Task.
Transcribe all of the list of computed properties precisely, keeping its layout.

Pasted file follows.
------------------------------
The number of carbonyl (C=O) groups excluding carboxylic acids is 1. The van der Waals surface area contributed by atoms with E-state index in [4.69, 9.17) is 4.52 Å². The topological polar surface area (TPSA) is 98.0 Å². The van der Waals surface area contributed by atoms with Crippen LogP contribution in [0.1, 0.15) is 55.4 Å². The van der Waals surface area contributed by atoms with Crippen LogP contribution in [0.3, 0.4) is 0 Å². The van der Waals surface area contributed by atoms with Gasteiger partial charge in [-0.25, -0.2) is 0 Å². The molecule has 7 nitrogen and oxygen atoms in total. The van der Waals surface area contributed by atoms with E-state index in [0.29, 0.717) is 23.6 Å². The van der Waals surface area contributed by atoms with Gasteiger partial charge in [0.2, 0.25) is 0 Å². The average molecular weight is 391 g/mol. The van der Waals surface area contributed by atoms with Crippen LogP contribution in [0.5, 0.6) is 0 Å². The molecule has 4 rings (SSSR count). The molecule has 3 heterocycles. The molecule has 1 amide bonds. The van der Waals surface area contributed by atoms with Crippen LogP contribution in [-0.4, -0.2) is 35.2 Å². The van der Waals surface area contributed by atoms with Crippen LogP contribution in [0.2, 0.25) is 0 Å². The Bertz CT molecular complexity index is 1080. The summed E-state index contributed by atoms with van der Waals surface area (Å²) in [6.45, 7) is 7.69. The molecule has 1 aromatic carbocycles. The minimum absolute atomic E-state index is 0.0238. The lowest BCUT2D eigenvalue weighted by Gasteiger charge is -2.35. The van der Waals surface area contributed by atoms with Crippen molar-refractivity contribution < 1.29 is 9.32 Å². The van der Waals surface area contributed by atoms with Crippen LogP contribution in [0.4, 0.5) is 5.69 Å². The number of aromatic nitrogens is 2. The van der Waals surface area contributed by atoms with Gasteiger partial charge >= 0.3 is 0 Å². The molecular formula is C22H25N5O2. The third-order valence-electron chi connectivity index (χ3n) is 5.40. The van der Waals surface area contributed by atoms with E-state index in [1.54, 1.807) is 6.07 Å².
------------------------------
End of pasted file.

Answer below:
The number of carbonyl (C=O) groups excluding carboxylic acids is 1. The van der Waals surface area contributed by atoms with E-state index in [4.69, 9.17) is 4.52 Å². The topological polar surface area (TPSA) is 98.0 Å². The van der Waals surface area contributed by atoms with Crippen LogP contribution in [0.1, 0.15) is 55.4 Å². The van der Waals surface area contributed by atoms with Crippen LogP contribution in [0.3, 0.4) is 0 Å². The van der Waals surface area contributed by atoms with Gasteiger partial charge in [-0.25, -0.2) is 0 Å². The molecule has 7 nitrogen and oxygen atoms in total. The van der Waals surface area contributed by atoms with E-state index in [0.29, 0.717) is 23.6 Å². The van der Waals surface area contributed by atoms with Gasteiger partial charge in [0.2, 0.25) is 0 Å². The average molecular weight is 391 g/mol. The van der Waals surface area contributed by atoms with Crippen LogP contribution in [0.5, 0.6) is 0 Å². The molecule has 4 rings (SSSR count). The molecule has 3 heterocycles. The molecule has 1 amide bonds. The van der Waals surface area contributed by atoms with Crippen LogP contribution in [-0.4, -0.2) is 35.2 Å². The van der Waals surface area contributed by atoms with Crippen LogP contribution in [0.2, 0.25) is 0 Å². The Bertz CT molecular complexity index is 1080. The summed E-state index contributed by atoms with van der Waals surface area (Å²) in [6.45, 7) is 7.69. The molecule has 1 aromatic carbocycles. The minimum absolute atomic E-state index is 0.0238. The lowest BCUT2D eigenvalue weighted by Gasteiger charge is -2.35. The van der Waals surface area contributed by atoms with Crippen molar-refractivity contribution < 1.29 is 9.32 Å². The van der Waals surface area contributed by atoms with Crippen LogP contribution in [0.4, 0.5) is 5.69 Å². The number of aromatic nitrogens is 2. The van der Waals surface area contributed by atoms with Gasteiger partial charge >= 0.3 is 0 Å². The molecular formula is C22H25N5O2. The third-order valence-electron chi connectivity index (χ3n) is 5.40. The van der Waals surface area contributed by atoms with E-state index in [1.54, 1.807) is 6.07 Å².